The most common type of arthritis is osteoarthritis (OA). This article discusses the diagnosis and management of this common problem.
Osteoarthritis (OA) of the knee is one of the most common causes of knee pain in people over the age of 30. The cause is progressive wearing away of the cartilage cushion that covers the ends of the long bones that make up the knee joint. The inflammation that accompanies this process leads to swelling and pain.
Risk factors include family history of osteoarthritis, trauma, misalignment of the knee (leg not being straight), and obesity. Initially the discomfort is described as stiffness in the knees after lying down or sitting. Going up and down stairs as well as getting into and out of a car may be difficult.
OA of the knee can also cause locking, clicking, and a "give-way" sensation in the knee.
Pain at night is also a sign of OA.
The diagnosis is established by careful history and physical examination. Physical findings include tenderness along the joint line, misalignment of the knee (either bow-legs or knock knees), and the presence of joint swelling. The hip should also be examined because hip arthritis can also cause knee pain.
Laboratory blood tests will often be ordered to rule out other causes of arthritis. In addition, the physician will often draw fluid off the knee to analyze it.
While x-rays may be ordered to determine the extent of cartilage wear, they may be normal early on in OA. Magnetic resonance imaging (MRI) is a much more sensitive method for detecting OA of the knee but is expensive.
Treatment of OA of the knee depends on the extent of symptoms. For mild pain, analgesics such as acetaminophen (Tylenol) may be sufficient. Stronger analgesics such as tramadol (Ultram) or propoxyphene (Darvon) may be more effective.
However, for those people who do not respond to acetaminophen or tramadol, the next option is low doses of non-steroidal anti-inflammatory drugs (NSAIDS). Examples of these drugs include ibuprofen (Advil), ketoprofen (Orudis) and naproxen (Aleve). These drugs may be purchased over the counter. More severe or persistent pain may require a prescription NSAID such as etodolac (Lodine), nabumetone (Relafen), dicloflenac (Voltaren), meloxicam (Mobic), and celecoxib (Celebrex). A note of caution: all NSAIDS have been associated with a slight increase in risk as far as cardiovascular events (heart attack and stroke) are concerned. They should be used with caution in patients who have a history of underlying heart disease. Also because of other reasons, they should be used with great caution in patients who have a history of ulcers or significant liver and kidney disease.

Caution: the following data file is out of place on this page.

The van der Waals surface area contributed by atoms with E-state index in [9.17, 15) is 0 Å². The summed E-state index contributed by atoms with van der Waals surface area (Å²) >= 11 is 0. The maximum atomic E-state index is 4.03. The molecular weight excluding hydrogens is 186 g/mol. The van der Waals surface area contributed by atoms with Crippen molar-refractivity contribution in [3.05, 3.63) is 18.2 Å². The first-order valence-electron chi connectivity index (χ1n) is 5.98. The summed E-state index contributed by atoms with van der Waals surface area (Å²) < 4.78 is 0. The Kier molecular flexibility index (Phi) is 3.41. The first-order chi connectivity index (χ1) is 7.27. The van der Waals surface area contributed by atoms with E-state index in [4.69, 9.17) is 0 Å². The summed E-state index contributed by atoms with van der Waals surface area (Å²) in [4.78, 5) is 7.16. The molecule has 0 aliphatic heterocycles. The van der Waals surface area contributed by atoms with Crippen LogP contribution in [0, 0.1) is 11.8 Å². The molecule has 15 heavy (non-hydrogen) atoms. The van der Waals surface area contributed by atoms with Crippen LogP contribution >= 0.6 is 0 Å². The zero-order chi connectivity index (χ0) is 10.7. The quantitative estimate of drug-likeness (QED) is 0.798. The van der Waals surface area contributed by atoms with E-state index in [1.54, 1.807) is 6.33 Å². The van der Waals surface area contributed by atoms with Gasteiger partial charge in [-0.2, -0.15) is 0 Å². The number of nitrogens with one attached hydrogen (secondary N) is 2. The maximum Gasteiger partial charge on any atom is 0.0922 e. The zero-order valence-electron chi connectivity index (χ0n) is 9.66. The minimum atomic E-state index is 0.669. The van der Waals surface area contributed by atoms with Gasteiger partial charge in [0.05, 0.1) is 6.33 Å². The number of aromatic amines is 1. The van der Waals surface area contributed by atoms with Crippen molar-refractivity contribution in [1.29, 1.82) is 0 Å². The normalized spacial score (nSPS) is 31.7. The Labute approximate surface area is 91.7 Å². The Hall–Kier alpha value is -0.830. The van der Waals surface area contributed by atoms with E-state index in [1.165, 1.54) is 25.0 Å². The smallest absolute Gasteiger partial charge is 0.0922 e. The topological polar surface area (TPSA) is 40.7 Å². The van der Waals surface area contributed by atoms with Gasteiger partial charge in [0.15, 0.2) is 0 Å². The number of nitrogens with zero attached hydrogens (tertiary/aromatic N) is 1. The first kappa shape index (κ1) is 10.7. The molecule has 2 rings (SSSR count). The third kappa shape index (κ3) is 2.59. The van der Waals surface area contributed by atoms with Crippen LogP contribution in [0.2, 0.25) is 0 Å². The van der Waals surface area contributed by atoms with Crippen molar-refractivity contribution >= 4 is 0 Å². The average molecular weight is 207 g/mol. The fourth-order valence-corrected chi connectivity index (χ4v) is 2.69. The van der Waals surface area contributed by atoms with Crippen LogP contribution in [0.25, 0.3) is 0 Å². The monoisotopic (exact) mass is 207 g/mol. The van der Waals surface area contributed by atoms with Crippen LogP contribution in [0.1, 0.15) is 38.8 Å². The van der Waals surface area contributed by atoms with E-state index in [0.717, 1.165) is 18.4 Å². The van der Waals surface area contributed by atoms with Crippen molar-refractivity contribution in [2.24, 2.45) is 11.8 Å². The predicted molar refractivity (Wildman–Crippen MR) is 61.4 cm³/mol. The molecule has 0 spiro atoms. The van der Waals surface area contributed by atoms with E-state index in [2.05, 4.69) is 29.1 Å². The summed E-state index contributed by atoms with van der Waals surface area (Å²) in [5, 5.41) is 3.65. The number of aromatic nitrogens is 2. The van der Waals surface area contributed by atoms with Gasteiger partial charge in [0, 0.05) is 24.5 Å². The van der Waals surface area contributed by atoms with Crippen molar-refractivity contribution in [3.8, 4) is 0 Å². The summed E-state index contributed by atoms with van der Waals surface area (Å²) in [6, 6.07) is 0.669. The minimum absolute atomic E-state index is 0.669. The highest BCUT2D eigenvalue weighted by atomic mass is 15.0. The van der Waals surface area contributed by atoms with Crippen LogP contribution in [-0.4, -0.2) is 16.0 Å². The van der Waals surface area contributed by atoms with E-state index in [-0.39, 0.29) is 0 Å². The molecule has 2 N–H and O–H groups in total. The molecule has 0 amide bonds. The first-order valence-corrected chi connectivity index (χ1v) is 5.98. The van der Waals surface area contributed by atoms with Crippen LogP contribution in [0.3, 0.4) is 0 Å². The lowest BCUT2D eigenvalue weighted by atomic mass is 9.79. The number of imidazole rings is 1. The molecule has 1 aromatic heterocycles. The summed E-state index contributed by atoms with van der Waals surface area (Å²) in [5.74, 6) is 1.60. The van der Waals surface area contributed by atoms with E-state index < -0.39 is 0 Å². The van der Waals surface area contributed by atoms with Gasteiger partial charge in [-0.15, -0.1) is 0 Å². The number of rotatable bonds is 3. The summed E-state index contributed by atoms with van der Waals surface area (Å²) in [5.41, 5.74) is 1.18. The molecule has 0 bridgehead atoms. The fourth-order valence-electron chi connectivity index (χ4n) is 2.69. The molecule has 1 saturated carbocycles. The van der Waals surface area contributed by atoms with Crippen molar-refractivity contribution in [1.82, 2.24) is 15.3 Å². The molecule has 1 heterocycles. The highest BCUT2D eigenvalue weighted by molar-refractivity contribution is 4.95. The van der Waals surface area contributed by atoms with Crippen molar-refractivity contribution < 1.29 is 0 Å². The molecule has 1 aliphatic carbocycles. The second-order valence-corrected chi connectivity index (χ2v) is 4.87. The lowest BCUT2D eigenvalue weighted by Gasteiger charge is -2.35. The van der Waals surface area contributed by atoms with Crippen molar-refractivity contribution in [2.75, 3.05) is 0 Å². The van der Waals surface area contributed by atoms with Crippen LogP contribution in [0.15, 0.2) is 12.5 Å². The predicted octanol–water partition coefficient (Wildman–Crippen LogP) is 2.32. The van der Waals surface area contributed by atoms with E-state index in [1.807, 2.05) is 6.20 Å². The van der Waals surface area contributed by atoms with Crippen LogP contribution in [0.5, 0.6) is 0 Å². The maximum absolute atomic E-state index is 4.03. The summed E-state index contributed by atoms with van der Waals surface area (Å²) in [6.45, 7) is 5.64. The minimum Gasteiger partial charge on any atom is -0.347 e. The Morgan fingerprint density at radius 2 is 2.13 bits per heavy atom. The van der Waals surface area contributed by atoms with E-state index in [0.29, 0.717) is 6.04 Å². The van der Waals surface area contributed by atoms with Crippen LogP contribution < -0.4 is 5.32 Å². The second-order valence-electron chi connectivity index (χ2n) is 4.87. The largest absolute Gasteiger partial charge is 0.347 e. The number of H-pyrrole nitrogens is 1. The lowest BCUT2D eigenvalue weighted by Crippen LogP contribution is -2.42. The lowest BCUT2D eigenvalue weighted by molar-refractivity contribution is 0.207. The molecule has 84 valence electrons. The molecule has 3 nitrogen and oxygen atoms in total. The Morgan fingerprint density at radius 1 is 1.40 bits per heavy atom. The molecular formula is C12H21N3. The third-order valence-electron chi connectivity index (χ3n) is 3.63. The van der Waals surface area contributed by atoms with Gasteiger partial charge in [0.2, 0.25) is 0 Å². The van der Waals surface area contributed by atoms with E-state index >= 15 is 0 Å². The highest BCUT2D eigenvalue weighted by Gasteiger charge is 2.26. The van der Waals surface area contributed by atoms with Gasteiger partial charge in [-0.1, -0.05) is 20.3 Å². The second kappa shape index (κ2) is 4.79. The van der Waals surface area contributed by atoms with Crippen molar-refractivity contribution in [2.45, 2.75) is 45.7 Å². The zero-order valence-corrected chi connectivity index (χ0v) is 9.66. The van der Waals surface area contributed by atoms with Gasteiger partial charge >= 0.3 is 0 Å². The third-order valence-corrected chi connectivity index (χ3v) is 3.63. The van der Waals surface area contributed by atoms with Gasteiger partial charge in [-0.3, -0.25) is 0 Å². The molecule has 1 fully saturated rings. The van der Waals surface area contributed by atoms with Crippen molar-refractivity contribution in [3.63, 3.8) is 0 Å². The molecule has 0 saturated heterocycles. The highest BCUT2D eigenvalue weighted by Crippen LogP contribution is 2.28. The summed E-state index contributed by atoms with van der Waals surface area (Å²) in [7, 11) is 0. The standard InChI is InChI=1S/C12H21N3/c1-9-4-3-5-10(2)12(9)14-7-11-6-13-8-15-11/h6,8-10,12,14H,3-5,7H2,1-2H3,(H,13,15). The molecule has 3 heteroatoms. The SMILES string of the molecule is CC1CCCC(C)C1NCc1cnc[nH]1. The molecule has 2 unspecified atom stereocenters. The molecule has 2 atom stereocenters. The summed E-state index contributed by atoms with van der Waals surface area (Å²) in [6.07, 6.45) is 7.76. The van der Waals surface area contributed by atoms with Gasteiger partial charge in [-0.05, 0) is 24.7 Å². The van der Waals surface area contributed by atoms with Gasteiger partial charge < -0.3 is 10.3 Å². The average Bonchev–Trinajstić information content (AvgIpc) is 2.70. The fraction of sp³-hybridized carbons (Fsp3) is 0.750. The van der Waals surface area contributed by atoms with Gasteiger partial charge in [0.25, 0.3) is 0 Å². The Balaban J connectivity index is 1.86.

At the same time as medicines are introduced, a patient should be started on ice (ice packs) applied to the knee for 20 minutes twice a day. They should also start quadriceps setting (thigh muscle strengthening) exercises. These are exercises designed to strengthen the quadriceps muscles. The stronger these muscles are, the less pain a patient will experience.
Dietary supplements such as good quality forms of glucosamine and chondroitin may be helpful.
Injections of glucocorticoids (steroids) into the knee can be quite useful for symptomatic patients. Another type of injection- hyaluronic acid (Hyalgan, Supartz, Euflexxa, Orthovisc, Synvisc) may be indicated. Hyaluronic acid mimics the effects of the normal synovial fluid produced by the healthy knee. These injections reduce pain, provide lubrication, and may slow down the rate of cartilage deterioration.
Inserts in shoes may help with knee alignment issues and therefore can lead to pain relief.
Weight loss for patients who are obese is important. Low impact aerobic exercise (swimming, a stationary cycle, walking) accompanied by thigh strengthening and stretching are also effective for reducing pain.
Finally, braces and sleeves worn over the knee can also reduce pain that occurs with weight-bearing. Special types of braces that "unload" the part of the knee that is narrowed from arthritis can relieve symptoms in many patients.
Arthroscopy, which is a procedure where a small telescope is inserted into the knee and used to remove damaged or diseased tissue, is another potential option. Finally, patients who have pain that is associated with severe loss of cartilage from the knee may be candidates for knee replacement.
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Article Added on Friday, June 8, 2007
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